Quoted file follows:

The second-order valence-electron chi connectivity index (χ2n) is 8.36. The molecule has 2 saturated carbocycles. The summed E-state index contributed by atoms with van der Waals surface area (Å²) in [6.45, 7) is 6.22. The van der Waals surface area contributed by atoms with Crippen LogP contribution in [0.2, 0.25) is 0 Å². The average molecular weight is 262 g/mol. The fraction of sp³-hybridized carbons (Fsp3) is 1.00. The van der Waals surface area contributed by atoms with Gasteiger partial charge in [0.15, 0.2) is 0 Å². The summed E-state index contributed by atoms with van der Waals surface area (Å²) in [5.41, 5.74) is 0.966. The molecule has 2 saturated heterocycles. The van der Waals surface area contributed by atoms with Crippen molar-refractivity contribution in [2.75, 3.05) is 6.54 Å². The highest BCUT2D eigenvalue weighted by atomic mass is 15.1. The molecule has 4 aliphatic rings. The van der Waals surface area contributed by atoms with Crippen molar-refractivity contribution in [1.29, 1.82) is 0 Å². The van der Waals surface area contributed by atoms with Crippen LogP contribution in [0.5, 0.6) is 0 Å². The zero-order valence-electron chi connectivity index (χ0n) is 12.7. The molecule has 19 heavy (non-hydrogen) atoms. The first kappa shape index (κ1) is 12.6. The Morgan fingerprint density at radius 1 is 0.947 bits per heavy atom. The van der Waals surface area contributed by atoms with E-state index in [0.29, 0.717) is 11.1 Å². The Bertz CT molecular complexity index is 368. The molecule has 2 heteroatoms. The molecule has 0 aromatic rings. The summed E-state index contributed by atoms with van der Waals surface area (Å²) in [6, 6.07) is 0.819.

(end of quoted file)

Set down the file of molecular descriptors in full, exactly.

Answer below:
The second-order valence-electron chi connectivity index (χ2n) is 8.36. The molecule has 2 saturated carbocycles. The summed E-state index contributed by atoms with van der Waals surface area (Å²) in [6.45, 7) is 6.22. The van der Waals surface area contributed by atoms with Crippen LogP contribution in [0.2, 0.25) is 0 Å². The average molecular weight is 262 g/mol. The fraction of sp³-hybridized carbons (Fsp3) is 1.00. The van der Waals surface area contributed by atoms with Gasteiger partial charge in [0.15, 0.2) is 0 Å². The summed E-state index contributed by atoms with van der Waals surface area (Å²) in [5.41, 5.74) is 0.966. The molecule has 2 saturated heterocycles. The van der Waals surface area contributed by atoms with Crippen molar-refractivity contribution in [2.75, 3.05) is 6.54 Å². The highest BCUT2D eigenvalue weighted by atomic mass is 15.1. The molecule has 4 aliphatic rings. The van der Waals surface area contributed by atoms with Crippen molar-refractivity contribution in [1.29, 1.82) is 0 Å². The van der Waals surface area contributed by atoms with Crippen LogP contribution in [0.5, 0.6) is 0 Å². The zero-order valence-electron chi connectivity index (χ0n) is 12.7. The molecule has 19 heavy (non-hydrogen) atoms. The first kappa shape index (κ1) is 12.6. The Morgan fingerprint density at radius 1 is 0.947 bits per heavy atom. The van der Waals surface area contributed by atoms with E-state index in [0.29, 0.717) is 11.1 Å². The Bertz CT molecular complexity index is 368. The molecule has 2 heteroatoms. The molecule has 0 aromatic rings. The summed E-state index contributed by atoms with van der Waals surface area (Å²) in [6, 6.07) is 0.819.